SILVER SPRING, Md-In addition to recommending approval of Taxotere (docetaxel) at its most recent meeting (see " Panel Recommends Taxotere Be Approved for Advanced Breast Cancer"), the FDA's Oncologic Drugs Advisory Committee (ODAC) also voted on two other new drug applications and heard a presentation on a new imaging agent.
The panel voted 8 to 2 to recommend approval of Orion-Farmos' antiestrogen Fareston (toremifene citrate), 60 mg/day, for the treatment of locally advanced and advanced breast cancer in postmenopausal women. In three studies in the United States, Norway, and the former USSR, the safety profile of Fareston was shown to be similar to that of tamoxifen(Drug information on tamoxifen) (Nolvadex). Schering-Plough has US marketing rights to Fareston.
The FDA panel also voted unanimously to recommend approval of Zeneca Pharmaceuticals' Arimidex (anastrozole) for the treatment of postmenopausal women with advanced breast cancer following tamoxifen failure.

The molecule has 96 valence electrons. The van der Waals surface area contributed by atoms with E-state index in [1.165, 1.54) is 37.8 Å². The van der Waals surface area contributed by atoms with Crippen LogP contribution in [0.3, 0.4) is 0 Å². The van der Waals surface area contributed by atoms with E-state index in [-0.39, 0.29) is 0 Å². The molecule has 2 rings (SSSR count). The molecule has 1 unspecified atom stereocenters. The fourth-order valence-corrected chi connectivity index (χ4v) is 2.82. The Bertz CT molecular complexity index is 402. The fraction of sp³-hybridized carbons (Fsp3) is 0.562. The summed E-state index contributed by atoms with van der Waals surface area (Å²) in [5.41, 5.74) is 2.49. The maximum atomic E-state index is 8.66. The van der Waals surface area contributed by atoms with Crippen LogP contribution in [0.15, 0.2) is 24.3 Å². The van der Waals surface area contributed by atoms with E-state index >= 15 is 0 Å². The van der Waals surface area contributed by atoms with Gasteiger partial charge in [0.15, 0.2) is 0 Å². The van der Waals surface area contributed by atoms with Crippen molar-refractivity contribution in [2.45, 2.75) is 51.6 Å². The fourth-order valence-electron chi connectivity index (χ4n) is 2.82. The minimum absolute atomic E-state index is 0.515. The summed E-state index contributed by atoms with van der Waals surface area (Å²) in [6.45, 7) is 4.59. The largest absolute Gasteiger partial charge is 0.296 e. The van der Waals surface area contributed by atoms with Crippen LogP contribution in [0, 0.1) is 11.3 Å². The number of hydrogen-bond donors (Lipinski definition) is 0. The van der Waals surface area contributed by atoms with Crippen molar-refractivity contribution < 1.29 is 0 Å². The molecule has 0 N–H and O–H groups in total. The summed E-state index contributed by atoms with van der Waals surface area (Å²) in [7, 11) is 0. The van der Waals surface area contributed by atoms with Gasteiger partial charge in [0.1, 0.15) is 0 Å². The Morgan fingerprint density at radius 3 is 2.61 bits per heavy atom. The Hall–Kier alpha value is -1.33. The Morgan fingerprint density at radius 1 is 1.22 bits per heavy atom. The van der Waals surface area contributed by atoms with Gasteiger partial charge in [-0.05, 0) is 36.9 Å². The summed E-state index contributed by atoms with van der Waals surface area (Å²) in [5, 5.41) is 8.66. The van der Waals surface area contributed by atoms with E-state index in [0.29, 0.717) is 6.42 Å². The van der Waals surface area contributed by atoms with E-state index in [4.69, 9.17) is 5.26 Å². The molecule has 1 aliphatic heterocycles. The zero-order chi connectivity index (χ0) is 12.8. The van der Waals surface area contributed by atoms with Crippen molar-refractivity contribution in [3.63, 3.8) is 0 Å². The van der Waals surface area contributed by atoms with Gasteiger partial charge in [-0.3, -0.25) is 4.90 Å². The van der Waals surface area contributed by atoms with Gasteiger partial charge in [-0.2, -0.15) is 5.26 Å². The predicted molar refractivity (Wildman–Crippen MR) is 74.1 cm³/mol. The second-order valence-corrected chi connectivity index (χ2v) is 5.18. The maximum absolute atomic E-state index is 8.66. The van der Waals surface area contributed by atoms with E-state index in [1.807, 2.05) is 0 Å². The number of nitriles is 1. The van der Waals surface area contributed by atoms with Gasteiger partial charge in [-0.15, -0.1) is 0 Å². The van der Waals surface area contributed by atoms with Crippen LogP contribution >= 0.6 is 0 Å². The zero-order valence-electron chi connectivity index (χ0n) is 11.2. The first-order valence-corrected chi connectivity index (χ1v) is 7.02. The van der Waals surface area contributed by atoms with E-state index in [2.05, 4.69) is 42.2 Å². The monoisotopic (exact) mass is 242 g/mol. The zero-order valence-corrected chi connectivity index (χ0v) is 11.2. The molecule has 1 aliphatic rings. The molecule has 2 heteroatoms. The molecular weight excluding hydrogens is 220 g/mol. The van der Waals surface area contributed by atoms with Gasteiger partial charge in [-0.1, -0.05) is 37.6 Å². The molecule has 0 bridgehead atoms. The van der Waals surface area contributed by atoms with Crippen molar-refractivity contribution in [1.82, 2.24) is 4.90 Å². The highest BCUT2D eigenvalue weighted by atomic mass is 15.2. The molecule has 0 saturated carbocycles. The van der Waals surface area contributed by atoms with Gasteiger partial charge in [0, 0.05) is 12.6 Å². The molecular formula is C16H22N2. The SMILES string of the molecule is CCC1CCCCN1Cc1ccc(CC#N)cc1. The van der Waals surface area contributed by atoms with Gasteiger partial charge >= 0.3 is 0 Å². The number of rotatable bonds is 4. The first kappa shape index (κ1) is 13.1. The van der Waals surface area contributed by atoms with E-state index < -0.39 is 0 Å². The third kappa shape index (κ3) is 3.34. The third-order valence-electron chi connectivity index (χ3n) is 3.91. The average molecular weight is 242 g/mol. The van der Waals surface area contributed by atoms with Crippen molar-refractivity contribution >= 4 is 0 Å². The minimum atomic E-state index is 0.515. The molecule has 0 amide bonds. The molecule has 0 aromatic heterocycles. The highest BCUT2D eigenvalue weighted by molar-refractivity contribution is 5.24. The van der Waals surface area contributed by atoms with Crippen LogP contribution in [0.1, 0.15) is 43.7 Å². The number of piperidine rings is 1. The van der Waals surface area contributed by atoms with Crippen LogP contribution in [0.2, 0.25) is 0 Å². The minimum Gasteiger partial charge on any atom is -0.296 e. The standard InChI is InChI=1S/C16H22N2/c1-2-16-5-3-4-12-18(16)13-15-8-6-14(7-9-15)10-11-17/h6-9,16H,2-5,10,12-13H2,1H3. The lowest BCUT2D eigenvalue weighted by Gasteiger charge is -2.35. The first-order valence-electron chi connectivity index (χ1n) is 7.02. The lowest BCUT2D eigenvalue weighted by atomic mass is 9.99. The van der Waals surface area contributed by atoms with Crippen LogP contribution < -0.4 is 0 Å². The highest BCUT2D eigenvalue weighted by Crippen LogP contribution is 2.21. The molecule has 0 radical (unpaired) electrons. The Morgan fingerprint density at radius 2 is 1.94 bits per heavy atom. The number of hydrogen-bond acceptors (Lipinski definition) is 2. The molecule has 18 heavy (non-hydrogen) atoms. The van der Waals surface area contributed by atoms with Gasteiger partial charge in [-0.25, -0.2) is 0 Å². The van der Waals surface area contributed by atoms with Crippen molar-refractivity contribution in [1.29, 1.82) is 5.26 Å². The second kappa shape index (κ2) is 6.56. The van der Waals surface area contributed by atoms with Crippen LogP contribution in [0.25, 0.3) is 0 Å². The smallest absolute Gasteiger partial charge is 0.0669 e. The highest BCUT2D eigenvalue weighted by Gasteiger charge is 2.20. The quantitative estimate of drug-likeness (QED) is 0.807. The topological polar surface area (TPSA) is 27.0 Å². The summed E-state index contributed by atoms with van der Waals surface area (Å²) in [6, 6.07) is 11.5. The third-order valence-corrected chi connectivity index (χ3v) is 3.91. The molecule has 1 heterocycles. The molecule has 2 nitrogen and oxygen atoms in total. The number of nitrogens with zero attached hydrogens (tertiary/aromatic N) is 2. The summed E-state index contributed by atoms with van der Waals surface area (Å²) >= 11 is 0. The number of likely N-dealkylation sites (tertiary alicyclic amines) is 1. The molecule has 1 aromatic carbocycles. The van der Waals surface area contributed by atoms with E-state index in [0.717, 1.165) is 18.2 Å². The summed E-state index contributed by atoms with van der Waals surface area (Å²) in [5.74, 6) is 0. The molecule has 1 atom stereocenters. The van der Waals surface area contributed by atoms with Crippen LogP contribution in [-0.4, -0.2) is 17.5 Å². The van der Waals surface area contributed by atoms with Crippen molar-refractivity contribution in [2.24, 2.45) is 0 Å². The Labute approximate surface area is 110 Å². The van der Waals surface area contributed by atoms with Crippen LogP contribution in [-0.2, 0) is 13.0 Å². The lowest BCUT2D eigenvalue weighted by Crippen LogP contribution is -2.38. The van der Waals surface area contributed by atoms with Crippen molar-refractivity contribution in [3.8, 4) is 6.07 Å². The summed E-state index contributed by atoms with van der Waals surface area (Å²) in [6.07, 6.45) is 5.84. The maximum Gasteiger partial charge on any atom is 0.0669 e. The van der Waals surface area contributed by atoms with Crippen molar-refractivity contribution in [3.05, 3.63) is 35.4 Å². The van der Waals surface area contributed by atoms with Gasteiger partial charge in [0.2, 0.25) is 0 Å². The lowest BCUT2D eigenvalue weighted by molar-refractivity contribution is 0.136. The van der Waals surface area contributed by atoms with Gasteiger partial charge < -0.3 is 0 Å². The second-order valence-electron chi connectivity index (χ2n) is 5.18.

The agent, a nonsteroidal compound, is the first entry in a new class of selective oral aromatase inhibitors. Inhibition of aromatase reduces the production of estrogen. Because anas-trozole has a long half-life (50 hours), once-daily dosing is adequate.
Two trials, conducted in North America, Europe, Australia, and South Africa, showed that 1 mg/day of Arimidex obtained the same results as a 10 mg/day Arimidex dose or 160 mg/day of meges-trol acetate, the company said. While survival rates and quality of life were equal for all three groups, significant weight gain occurred in patients on megestrol(Drug information on megestrol).
The FDA panel also listened to a presentation from Immunomedics, Inc. on its monoclonal antibody imaging agent CEA-Scan (arcitumomab). The company is seeking FDA approval of the agent for diagnostic imaging in presurgical patients who are being considered for resection of recurrent/metastatic colorectal cancer and, in combination with standard diagnostic modalities, for more accurate localization of CEA-producing colorectal cancers.
Phase III studies have shown that CEA-Scan identified colorectal cancers of 1 cm or less that had been missed by CT scans. In trials conducted at more than 20 US sites, the antibody consistently found tumors that could not be detected by other methods and were histologically confirmed, the company said.